Two academics wished to test whether employment websites discriminate based on race or gender. They intended to submit false information (e.g., fictitious profiles) to these websites, but worried that these submissions violated the sites’ terms-of-services and could subject them to prosecution under the federal Computer Fraud and Abuse Act. So they sued for clarity.
The District Court ruled that:
a user should be deemed to have “accesse[d] a computer without authorization,” 18 U.S.C. § 1030(a)(2), only when the user bypasses an authenticating permission requirement, or an “authentication gate,” such as a password restriction that requires a user to demonstrate “that the user is the person who has access rights to the information accessed,” . . . .Sandvig v. Barr (Civil Action No. 16-1386, March 27, 2020) at 22.
In other words, terms-of-service violations are not violations of the Computer Fraud and Abuse Act, and cannot be criminalized by virtue of that act.
Three main points appeared to guide the Court’s reasoning:
- The statutory text and legislative history contemplate a “two-realm internet” of public and private machines. Private machines require authorization, but public machines (e.g., websites) do not.
- Website terms-of-service contracts provide inadequate notice for criminal violations. No one reads them! It would be crazy to criminalize ToS non-adherence.
- Enabling private website owners to define the scope of criminal liability under the CFAA simply by editing their terms-of-service contract also seems crazy!
It’s worth noting that the government here argued that the researchers did not have standing to bring this suit and cited a lack of “credible threat of prosecution” because Attorney General guidance “expressly cautions against prosecutions based on [terms-of-service] violations.”
But the absence of a specific disavowal of prosecution by the Department undermines much of the government’s argument. . . . Furthermore, as noted above the government has brought similar Access Provision prosecutions in the past and thus created a credible threat of prosecution.Sandvig v. Barr at 10.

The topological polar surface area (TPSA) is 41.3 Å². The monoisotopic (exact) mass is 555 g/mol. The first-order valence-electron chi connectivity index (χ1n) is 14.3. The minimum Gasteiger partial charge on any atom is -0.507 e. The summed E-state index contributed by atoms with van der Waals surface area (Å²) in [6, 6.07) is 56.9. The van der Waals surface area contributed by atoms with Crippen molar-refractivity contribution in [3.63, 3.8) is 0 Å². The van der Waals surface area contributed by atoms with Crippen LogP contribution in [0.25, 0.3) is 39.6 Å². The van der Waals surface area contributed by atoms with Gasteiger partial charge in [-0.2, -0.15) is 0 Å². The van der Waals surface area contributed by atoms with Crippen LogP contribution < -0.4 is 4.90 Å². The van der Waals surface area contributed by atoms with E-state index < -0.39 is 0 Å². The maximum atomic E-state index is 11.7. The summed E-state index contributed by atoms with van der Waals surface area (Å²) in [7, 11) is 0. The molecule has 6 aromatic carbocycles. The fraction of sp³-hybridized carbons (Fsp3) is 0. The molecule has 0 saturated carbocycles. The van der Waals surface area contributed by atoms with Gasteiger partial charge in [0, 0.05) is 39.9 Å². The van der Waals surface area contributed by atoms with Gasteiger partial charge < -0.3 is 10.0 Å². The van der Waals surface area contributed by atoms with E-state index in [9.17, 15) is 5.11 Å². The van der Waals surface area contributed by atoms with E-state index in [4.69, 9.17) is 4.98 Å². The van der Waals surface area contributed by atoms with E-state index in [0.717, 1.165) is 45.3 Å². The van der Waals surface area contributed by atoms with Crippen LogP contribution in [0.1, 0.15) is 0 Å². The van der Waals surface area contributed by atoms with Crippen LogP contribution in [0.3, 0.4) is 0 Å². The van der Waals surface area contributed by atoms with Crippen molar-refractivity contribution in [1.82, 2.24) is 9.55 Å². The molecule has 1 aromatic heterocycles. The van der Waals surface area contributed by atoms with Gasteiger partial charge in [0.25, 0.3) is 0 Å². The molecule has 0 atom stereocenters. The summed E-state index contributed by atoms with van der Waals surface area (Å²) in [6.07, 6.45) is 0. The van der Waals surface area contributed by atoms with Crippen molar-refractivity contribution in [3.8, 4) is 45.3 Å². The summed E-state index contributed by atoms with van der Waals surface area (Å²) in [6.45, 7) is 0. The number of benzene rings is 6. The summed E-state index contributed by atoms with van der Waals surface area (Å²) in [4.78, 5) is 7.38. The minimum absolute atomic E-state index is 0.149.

Discovery has not helped the government’s position. John T. Lynch, Jr., the Chief of the Computer Crime and Intellectual Property Section of the Criminal Division of the Department of Justice, testified at his deposition that it was not “impossible for the Department to bring a CFAA prosecution based on [similar] facts and de minimis harm.” Dep. of John T. Lynch, Jr. [ECF No. 48-4] at 154:3–7. Although Lynch has also stated that he does not “expect” the Department to do so, Aff. of John T. Lynch, Jr. [ECF No. 21-1] ¶ 9, “[t]he Constitution ‘does not leave us at the mercy of noblesse oblige[.]”
Meanwhile, the US Supreme Court today agreed to decided whether abusing authorized access to a computer is a federal crime. In Van Buren v. United States:
a former Georgia police officer was convicted of breaching the CFAA by looking up what he thought was an exotic dancer’s license plate number in the state’s database in exchange for $6,000. The ex-officer, Nathan Van Buren, was the target of an FBI sting operation at the time.
. . . .
Van Buren’s attorneys argued that the Eleventh Circuit’s October 2019 decision to uphold the CFAA conviction defined the law in overly broad terms that could criminalize seemingly innocuous behavior, like an employee violating company policy by using work computers to set up an NCAA basketball “March Madness” bracket or a law student using a legal database meant for “educational use” to access local housing laws in a dispute with their landlord.
. . . .
The First, Fifth and Seventh Circuits have all agreed with the Eleventh Circuit’s expansive view of the CFAA, while the Second, Fourth and Ninth Circuits have defined accessing a computer “in excess of authorization” more narrowly, the petition says.High Court To Examine Scope Of Federal Anti-Hacking Law